Apple, infamous for tightly controlling most aspects of its hardware and software, now supposedly wants to control its retail experience as well—down to the very boxes sitting on its physical shelves.
According to a report from 9to5Mac, the company wants a hand in designing the retail packaging of devices and accessories to give them more Apple-like wrappers.
For Apple, this may be a new high (or low, depending on your point of view). Writer Mark Gurman’s source claims Apple has been working with select third-party manufacturers over the last six months on new designs, and the changes will come into force next week. Those partners apparently cover brands that already have a presence in Apple Stores, including Tech21, Sena, Incase, Mophie, Logitech and Life Proof.
The most likely end result: Rows and rows of largely plain, white boxes with simple fonts, high-quality packaging materials, new photography and more consistent compatibility labeling. The accessories will essentially look a lot like official Apple products. Meanwhile, device makers who refuse to see their containers made over will be shown the door. In other words, inventory for items that don’t follow the new Apple design guidelines will be phased out.
Rumors of the move first surfaced in June, and Apple’s new store on the Upper East Side in New York looks like a sign of things to come. Under SVP of retail Angela Ahrendts, the company’s brick-and-mortar retail outlets seem to be heading in a distinctly premium direction—which is something the Apple Watch will probably help with.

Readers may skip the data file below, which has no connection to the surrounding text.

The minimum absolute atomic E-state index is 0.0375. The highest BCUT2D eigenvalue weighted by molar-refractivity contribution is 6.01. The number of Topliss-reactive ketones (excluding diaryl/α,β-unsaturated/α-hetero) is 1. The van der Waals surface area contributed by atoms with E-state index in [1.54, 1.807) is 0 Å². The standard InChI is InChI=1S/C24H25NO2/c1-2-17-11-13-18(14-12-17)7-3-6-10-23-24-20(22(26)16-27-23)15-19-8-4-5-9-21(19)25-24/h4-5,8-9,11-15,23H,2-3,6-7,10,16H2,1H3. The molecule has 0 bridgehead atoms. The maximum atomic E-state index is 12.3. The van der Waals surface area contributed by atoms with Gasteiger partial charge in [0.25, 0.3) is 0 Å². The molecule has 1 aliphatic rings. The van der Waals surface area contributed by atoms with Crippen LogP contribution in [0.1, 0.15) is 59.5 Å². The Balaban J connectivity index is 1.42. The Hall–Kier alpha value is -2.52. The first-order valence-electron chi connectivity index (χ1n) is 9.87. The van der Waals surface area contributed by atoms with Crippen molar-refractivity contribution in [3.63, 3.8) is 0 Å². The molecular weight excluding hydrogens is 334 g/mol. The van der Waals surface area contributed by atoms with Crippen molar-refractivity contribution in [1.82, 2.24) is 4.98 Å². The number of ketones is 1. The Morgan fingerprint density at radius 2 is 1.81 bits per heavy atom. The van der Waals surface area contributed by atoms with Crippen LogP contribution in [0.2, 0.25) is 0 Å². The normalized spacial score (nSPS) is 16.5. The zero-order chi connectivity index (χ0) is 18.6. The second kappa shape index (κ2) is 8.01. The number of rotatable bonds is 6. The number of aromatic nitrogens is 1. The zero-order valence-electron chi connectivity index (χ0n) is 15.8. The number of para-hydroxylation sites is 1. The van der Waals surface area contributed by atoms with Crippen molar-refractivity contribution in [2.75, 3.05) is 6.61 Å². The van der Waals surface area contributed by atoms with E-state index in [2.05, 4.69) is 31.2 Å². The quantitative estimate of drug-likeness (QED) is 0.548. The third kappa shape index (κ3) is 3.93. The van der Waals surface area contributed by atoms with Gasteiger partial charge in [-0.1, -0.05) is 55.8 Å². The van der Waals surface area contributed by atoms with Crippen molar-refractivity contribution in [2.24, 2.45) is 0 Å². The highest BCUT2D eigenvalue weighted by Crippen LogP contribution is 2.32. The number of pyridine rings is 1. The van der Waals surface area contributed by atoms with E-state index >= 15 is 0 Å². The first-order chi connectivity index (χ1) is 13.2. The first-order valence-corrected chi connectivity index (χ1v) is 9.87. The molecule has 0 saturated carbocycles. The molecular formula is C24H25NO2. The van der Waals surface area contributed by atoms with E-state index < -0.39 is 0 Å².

In that context, Apple likely sees brash or unrefined product packaging as the enemy—an eyesore marring the high-end feel it’s going for. That makes perfect sense for Apple, if it wants full control over everything customers see when they walk through its doors. Less so for accessory partners.
Getting into the store to begin with can be a major feat, but product makers will have to decide if keeping their place is worth letting someone else mess with a core marketing and brand-imaging approach like packaging. Some vendors may face a tough decision: Complicate production by creating different designs for Apple stores alone, or extend the tech company’s aesthetics across the whole product line, so that every unit shipped to every other retailer follows suit. Larger companies can manage it, but smaller outfits may struggle with that.
Either way, they have to sign up to Apple’s way of doing business to get or stay in. It’s a price that some are willing to pay for now. But not everyone will agree to Apple’s ultimatum—which means plenty of chargers, cables, cases, headphones, speakers, fitness bands and numerous other gadgets could have to find a new home elsewhere.
Earlier in the year there were whispers the Apple Watch could be in line for its own dedicated store. That hasn’t happened yet, but it wouldn’t be a huge surprise if it’s still on Apple’s road map—such is the care, attention and perhaps hyperfocus the company seems to be taking in its retail approach.
For now, those wearables remain in high-end luxury stores and Apple’s own shops, hoping its spotlight will glow a little brighter against a more uniform, Applesque backdrop.
Image courtesy of Apple